A 31-year-old lady presented to the outpatient clinic with increased urinary frequency and persistent significant bacteriuria with varied organisms following an abortion 6 months ago. There was no dysuria, fever or haematuria. Three urine culture studies during the preceding 6 months had grown Klebsiella spp. Acinetobacter spp. and Escherichia More Details coli and she had been treated elsewhere with various antibiotics without significant improvement (details not available). Physical examination did not reveal any findings. Abdominal ultrasonography revealed bilateral mild hydronephrosis and thickening of bladder wall. Fresh urine culture grew S. pneumoniae >10 5 cfu/ml. She received cefuroxime for 10 days followed by 1 month of suppressive doses of nitrofurantoin. Urinary symptoms settled and follow up urine culture done in the next outpatient visit after a month revealed no growth (laboratory values: urinary pH 6, centrifuged urinary pus cells 2-3 /HPF, serum. creatinine 0.9 mg/dl).
A 69-year-old man was admitted with fever, dysuria and pain of 2 days duration while doing clean intermittent self-catheterisation for atonic bladder. He was a hypertensive, on maintenance haemodialysis for end-stage renal disease from diabetic nephropathy. There was history of transurethral resection of prostate for obstructive benign prostatic hyperplasia, and recurrent urinary tract infections from various organisms including Pseudomonas aeruginosa 4 years ago, repeated multidrug-resistant ESBL positive Escherichia coli and Klebsiella pneumoniae 3 years ago and urosepsis 2 years ago. Two consecutive catheterised samples of urine grew S. pneumoniae >10 5 cfu/ml over a period of 2 months, 2 years ago. Two week's course of amoxicillin-clavulanic acid and moxifloxacin sterilised his urine, relieved him of his symptoms (Laboratory values: urinary pH 6, centrifuged urinary pus cells 8-10/HPF, Serum creatinine 6.83 mg/dl, blood urea 80.9 mg/dl, WBC count 10,100).
A 28-year-old man presented to the outpatient clinic with urinary urgency and frequency of 1 year duration. He was a diabetic on oral hypoglycaemic agents and was diagnosed to have small renal stones and overactive bladder and was commenced on conservative management. The patient had a history of one episode of UTI 2 months back (details not available) for which he had received antibiotics. Ultrasound revealed 4.5-mm bilateral renal calculi and a normal bladder. Urine culture grew S. pneumoniae >10 5 cfu/ml and the patient was started on cefuroxime. He was lost to follow up (laboratory values: urinary pH 6, centrifuged urinary pus cells 2-3/HPF, serum creatinine 1.1 mg/dl, blood urea 17.5 mg/dl, WBC count- 12,600).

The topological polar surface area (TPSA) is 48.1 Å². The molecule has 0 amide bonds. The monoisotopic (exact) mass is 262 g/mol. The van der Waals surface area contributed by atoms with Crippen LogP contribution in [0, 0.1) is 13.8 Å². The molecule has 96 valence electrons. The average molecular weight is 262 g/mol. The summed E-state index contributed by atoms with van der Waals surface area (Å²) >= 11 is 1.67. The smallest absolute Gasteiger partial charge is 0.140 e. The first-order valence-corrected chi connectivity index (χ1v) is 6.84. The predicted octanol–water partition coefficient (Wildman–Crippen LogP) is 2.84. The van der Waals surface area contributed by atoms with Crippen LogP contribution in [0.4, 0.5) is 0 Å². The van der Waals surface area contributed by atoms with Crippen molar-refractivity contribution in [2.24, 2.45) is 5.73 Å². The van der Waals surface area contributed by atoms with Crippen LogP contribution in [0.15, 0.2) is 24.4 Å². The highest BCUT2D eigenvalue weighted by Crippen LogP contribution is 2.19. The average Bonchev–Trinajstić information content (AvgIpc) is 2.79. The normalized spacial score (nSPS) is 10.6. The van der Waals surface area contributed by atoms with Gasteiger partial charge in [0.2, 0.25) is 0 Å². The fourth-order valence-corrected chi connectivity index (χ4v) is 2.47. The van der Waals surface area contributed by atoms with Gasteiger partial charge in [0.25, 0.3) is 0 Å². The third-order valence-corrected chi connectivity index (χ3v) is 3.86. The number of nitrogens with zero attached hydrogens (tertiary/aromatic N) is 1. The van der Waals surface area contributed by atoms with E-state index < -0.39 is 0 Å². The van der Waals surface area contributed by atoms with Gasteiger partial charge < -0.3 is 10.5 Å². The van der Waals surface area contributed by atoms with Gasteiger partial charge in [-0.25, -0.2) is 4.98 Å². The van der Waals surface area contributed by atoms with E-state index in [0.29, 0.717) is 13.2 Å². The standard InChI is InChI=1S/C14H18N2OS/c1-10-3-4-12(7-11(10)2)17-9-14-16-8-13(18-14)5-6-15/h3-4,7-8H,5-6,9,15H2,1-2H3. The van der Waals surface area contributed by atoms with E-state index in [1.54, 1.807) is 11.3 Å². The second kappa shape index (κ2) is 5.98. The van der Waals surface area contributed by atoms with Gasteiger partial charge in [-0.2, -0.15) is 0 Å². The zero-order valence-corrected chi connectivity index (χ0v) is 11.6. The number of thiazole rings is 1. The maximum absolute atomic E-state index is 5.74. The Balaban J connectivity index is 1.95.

A 33-year-old lady, teacher at Riyadh, under treatment for hyperthyroidism, presented with complaints of severe dysmenorrhoea and suprapubic discomfort. She had history of treatment for chronic pelvic inflammatory disease from E. coli 3 years ago. There was one episode of UTI with haematuria and Trichomoniasis on cervical Papanicolaou smear the year before, which had promptly responded to treatment. There was no history of urinary stones or lower urinary tract symptoms. USG abdomen showed a simple cortical cyst in lower kidney. She was treated as a case of urinary tract infection when the urine cultures had grown S. pneumoniae >10 4 cfu/ml with amoxicillin-clavulanic acid (laboratory values: urinary pH 6, centrifuged urinary pus cells 8-10/HPF, serum creatinine 0.7 mg/dl, blood urea 16 mg/dl, WBC count 7,800).
A 61-year-old man, a known case of mild obstructive lower urinary tract symptoms, hypertension, dyslipidaemia and chronic obstructive pulmonary disease on treatment, presented to the urology outpatient clinic for two episodes of hematospermia over a period of 6 weeks. Digital rectal examination showed Grade I tender benign prostate. Semen analysis revealed plenty of RBCs. Urine culture grew S. pneumoniae >10 4 cfu/ml. No antibiotics were administered; the patient did not report back ( laboratory values: serum creatinine 1.0 mg/dl, blood urea 17 mg/dl).
| ~ Discussion|| |